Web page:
Let me tell ya, it ain’t easy being a middle-aged woman in the Sandwich Generation. I can almost hear thousands of women in my position reading this and thinking, you got that right.
Being a member of the Sandwich Generation means I’m ‘sandwiched’ between raising children while also caring for elderly parents. Almost 25% of adults are in this time of their lives under these same circumstances. And the majority, for whatever reason, are women.
Even doctors confirm being sandwiched is downright depressing. And the problem with depression at this age is that it can easily lead to heart disease.
What’s worse — studies show the link between depression and cardiovascular conditions may be stronger in middle-age women than in men or older women. Women who are age 55 and younger with moderate or severe depression are more likely to have coronary artery disease. And we also face a heightened risk of having a heart attack or a stroke, or dying of a heart problem.
These findings were first reported after a three year study concluded in 2014. Since then, doctors have looked for ‘hidden’ risk factors that may be causing an increase in depression and subsequent heart issues. One of those risk factors seems to be these expanded caretaker roles.
It is one of the reasons why primary care doctors ask questions about your mental health during an annual physical exam. They are looking for signs of excess stress or depression. If addressed early on, mental health treatment may lower the risk of heart attack, and maybe even help avoid depression altogether.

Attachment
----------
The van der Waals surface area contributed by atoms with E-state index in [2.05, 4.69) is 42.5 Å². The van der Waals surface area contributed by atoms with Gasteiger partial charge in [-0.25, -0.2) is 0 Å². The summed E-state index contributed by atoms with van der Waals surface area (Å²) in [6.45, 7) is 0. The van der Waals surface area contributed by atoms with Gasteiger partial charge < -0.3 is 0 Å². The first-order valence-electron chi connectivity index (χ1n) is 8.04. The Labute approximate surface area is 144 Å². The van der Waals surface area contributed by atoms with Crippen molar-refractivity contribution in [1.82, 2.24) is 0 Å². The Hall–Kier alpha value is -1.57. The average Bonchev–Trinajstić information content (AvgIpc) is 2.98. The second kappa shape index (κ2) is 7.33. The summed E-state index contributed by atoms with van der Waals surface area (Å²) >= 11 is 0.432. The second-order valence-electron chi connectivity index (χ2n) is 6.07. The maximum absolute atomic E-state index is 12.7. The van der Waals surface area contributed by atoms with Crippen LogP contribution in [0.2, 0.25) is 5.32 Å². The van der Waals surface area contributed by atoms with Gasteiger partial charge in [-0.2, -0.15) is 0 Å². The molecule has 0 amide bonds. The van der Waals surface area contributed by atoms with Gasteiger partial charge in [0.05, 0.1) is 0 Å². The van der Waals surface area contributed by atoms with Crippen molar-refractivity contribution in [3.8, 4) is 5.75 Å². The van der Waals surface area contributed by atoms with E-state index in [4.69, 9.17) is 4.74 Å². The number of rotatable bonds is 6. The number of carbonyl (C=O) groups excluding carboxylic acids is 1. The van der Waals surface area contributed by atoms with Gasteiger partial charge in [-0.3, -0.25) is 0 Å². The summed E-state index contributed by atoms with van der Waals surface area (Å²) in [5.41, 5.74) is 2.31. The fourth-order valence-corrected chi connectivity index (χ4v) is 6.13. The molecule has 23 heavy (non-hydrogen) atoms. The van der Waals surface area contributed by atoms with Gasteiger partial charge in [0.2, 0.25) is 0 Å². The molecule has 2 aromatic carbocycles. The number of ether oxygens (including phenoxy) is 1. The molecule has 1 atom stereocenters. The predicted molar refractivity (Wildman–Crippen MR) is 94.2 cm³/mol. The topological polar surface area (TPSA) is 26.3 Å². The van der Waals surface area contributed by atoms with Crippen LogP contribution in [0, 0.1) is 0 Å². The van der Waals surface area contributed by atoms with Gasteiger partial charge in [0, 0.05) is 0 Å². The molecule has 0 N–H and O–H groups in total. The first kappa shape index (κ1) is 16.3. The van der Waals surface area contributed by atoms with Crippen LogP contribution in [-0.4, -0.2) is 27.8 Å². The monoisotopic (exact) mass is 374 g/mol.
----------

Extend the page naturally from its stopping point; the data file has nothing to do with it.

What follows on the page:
This makes it particularly important for “sandwiched” women to protect their hearts. We can do this by getting regular check-ups to identify traditional risk factors for heart disease (i.e., obesity, smoking, diabetes and family history). Once the risks are isolated, it’s time for lifestyle changes; this means exercise, eating healthy and getting adequate sleep. While you can’t blame all of this on family issues, the stress of middle age seems to be hitting women especially hard. The balancing act between caring for loved ones and caring for yourself takes a definite toll.
Guilt plays a big part of that. Caregivers often feel like they are neglecting something or someone; and then they don’t make time for self-care. Add to that working outside the home, and you have a pressure cooker on the verge of overheating. While there is no easy solution, experts say there are steps you can take to lower your stress temperature. Creating a sense of order and structure is a good starting point.
Think of your day in terms of ‘blocks of time’ and then combine tasks when possible. Doling out responsibilities can be a big help too. Experts also say it is also important to ask for help if you need it. You can also reframe the situation into a positive: caretaking for elderly parents is the chance to create memories with them that also include your children. In subsequent years, it may mean the world to your kids.
A final note, while we might put pressure on ourselves to be everything to everyone, it’s important to keep in mind that Superwoman only exists in the movies.